By Elizabeth Piper and Michel Rose
LONDON/PARIS (Reuters) - British Prime Minister Theresa May will offer France on Thursday 44.5 million pounds ($62 million) to bolster security at French border controls, part of measures to deepen cooperation that she hopes will foster goodwill in Brexit talks.
At talks with French President Emmanuel Macron at Sandhurst, Britain's army officer training academy, May wants to show that Britain still has plenty to offer France and other members of the European Union as she negotiates her country's departure.
But after a choreographed drumbeat of new agreements to be signed at what aides said was the 35th Anglo-French summit, the overtures, including the loan of the 11th century Bayeux Tapestry, fell flat in Britain's euroskeptic media.
"What a stitch up! Did borrowing the Bayeux Tapestry cost Britain 45 million pounds more to stop migrants at Calais," the Daily Mail asked, while the Sun mocked up the depiction of how William the Conqueror invaded England in 1066 as a tale of the EU trying to stop Britain leaving the bloc.
May has long seen defense and security as one of its strongest arguments to gain leverage in talks to unravel more than 40 years of union. But France and other member states have been cool on allowing Britain to bypass Brussels.
After lobbying from Macron for Britain to help with security at Channel ports which have become a focus for migrants, London said an additional 44.5 million pounds ($62 million) would be sent to France to help improve fencing, CCTV and technology.
"This is about investing in and enhancing the security of the UK border," a government spokesman said.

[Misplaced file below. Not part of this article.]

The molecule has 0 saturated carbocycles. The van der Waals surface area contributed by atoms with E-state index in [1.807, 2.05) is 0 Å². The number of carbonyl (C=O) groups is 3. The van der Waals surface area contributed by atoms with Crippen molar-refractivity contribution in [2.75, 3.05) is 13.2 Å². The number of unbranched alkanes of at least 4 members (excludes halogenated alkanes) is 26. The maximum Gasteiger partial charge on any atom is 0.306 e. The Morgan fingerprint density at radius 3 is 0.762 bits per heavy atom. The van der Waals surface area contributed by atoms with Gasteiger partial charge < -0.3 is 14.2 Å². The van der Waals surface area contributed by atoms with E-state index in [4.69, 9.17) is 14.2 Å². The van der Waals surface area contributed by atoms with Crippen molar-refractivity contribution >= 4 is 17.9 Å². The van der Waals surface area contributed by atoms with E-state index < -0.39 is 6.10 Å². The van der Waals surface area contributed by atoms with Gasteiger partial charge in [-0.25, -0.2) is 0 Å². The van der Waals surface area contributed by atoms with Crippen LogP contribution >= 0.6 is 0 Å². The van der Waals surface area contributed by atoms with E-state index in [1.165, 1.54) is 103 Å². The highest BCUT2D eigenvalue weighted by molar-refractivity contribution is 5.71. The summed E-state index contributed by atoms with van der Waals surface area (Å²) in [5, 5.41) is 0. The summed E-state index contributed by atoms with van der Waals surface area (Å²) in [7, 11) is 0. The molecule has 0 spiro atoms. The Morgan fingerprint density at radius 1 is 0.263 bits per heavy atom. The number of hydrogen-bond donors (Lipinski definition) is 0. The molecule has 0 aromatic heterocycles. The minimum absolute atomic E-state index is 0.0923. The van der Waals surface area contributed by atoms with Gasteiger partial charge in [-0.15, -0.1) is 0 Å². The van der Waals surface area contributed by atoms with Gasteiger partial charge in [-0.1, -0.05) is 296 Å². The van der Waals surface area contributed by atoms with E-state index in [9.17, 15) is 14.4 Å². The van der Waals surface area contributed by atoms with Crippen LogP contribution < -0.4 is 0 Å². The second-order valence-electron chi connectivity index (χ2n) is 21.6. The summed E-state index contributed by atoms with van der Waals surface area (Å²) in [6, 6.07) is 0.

"Just as we invest in our borders around the rest of the UK, it is only right that we constantly monitor whether there is more we can be doing at the UK border controls in France and Belgium to ensure they are as secure as possible."
The move comes alongside a raft of cooperation agreements at a summit where both leaders want to discuss "shared interests and priorities" rather than Brexit, especially after the EU has stepped up calls for Britain to change its mind.
"While this summit takes place as the UK prepares to leave the EU, this does not mean that the UK is leaving Europe...A strong relationship between our two countries is in the UK, France and Europe's interests, both now and into the future," May said in a statement.
May's spokesman said militant attacks in Britain and France underlined the need for cooperation, including Thursday's first meeting of the five heads of British and French intelligence agencies.
The two are expected to commit to joint military operations including a combined expeditionary force.
Britain will pledge to send three Chinook helicopters to Mali to provide logistical support for a French counter-terrorism operation and to participate in a new European defense initiative, the European Intervention Initiative.
France, in turn, has committed to contribute troops to British-led NATO forces in Estonia in 2019.
Overall, aides on both sides hope the summit will show the strength of ties between the two countries, something one French official said had become more important after the election of U.S. President Donald Trump.
"We all share a slight concern about what's going on in the United States, and in these times you feel the need to turn to people close to you to keep warm," a French presidential aide said.
(Editing by Richard Balmforth and Angus MacSwan)